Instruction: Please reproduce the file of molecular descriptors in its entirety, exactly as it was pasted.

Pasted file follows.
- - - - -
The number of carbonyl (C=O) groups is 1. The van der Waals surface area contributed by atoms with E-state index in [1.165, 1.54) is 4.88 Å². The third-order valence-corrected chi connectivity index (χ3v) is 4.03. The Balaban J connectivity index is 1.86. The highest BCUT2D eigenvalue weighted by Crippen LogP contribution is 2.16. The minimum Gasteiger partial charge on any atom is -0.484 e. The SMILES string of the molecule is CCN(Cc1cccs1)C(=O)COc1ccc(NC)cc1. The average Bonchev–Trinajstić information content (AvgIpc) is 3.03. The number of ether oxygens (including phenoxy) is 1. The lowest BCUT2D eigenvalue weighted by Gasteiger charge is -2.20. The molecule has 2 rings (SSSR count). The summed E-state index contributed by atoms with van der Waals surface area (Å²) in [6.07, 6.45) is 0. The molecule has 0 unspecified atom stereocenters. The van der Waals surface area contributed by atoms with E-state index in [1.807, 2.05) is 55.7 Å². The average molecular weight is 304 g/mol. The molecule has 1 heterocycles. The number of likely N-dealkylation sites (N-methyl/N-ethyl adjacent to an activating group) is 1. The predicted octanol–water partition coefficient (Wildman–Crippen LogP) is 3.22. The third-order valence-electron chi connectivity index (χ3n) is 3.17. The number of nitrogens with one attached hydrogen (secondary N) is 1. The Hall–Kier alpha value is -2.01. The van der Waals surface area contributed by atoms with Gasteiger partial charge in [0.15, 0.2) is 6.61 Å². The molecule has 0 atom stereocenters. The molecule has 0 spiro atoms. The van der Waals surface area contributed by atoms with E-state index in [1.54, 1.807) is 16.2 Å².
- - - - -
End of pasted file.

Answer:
The number of carbonyl (C=O) groups is 1. The van der Waals surface area contributed by atoms with E-state index in [1.165, 1.54) is 4.88 Å². The third-order valence-corrected chi connectivity index (χ3v) is 4.03. The Balaban J connectivity index is 1.86. The highest BCUT2D eigenvalue weighted by Crippen LogP contribution is 2.16. The minimum Gasteiger partial charge on any atom is -0.484 e. The SMILES string of the molecule is CCN(Cc1cccs1)C(=O)COc1ccc(NC)cc1. The average Bonchev–Trinajstić information content (AvgIpc) is 3.03. The number of ether oxygens (including phenoxy) is 1. The lowest BCUT2D eigenvalue weighted by Gasteiger charge is -2.20. The molecule has 2 rings (SSSR count). The summed E-state index contributed by atoms with van der Waals surface area (Å²) in [6.07, 6.45) is 0. The molecule has 0 unspecified atom stereocenters. The van der Waals surface area contributed by atoms with E-state index in [1.807, 2.05) is 55.7 Å². The average molecular weight is 304 g/mol. The molecule has 1 heterocycles. The number of likely N-dealkylation sites (N-methyl/N-ethyl adjacent to an activating group) is 1. The predicted octanol–water partition coefficient (Wildman–Crippen LogP) is 3.22. The third-order valence-electron chi connectivity index (χ3n) is 3.17. The number of nitrogens with one attached hydrogen (secondary N) is 1. The Hall–Kier alpha value is -2.01. The van der Waals surface area contributed by atoms with Gasteiger partial charge in [0.15, 0.2) is 6.61 Å². The molecule has 0 atom stereocenters. The molecule has 0 spiro atoms. The van der Waals surface area contributed by atoms with E-state index in [1.54, 1.807) is 16.2 Å².